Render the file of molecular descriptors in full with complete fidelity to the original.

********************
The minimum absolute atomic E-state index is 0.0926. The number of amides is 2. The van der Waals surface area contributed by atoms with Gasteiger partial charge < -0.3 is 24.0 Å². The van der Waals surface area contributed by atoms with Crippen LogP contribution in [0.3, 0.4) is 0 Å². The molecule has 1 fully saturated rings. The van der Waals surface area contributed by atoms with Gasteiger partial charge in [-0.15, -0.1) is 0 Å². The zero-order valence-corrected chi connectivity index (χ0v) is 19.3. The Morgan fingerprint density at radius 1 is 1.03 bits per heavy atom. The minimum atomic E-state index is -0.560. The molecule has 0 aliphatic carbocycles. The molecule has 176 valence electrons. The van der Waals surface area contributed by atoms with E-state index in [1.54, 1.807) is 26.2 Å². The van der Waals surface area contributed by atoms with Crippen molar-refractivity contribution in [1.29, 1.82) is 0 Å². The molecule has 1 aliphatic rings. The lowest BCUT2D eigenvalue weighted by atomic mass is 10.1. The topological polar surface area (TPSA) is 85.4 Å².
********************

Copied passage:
The minimum absolute atomic E-state index is 0.0926. The number of amides is 2. The van der Waals surface area contributed by atoms with Gasteiger partial charge < -0.3 is 24.0 Å². The van der Waals surface area contributed by atoms with Crippen LogP contribution in [0.3, 0.4) is 0 Å². The molecule has 1 fully saturated rings. The van der Waals surface area contributed by atoms with Gasteiger partial charge in [-0.15, -0.1) is 0 Å². The zero-order valence-corrected chi connectivity index (χ0v) is 19.3. The Morgan fingerprint density at radius 1 is 1.03 bits per heavy atom. The minimum atomic E-state index is -0.560. The molecule has 0 aliphatic carbocycles. The molecule has 176 valence electrons. The van der Waals surface area contributed by atoms with E-state index in [1.54, 1.807) is 26.2 Å². The van der Waals surface area contributed by atoms with Crippen molar-refractivity contribution in [1.29, 1.82) is 0 Å². The molecule has 1 aliphatic rings. The lowest BCUT2D eigenvalue weighted by atomic mass is 10.1. The topological polar surface area (TPSA) is 85.4 Å².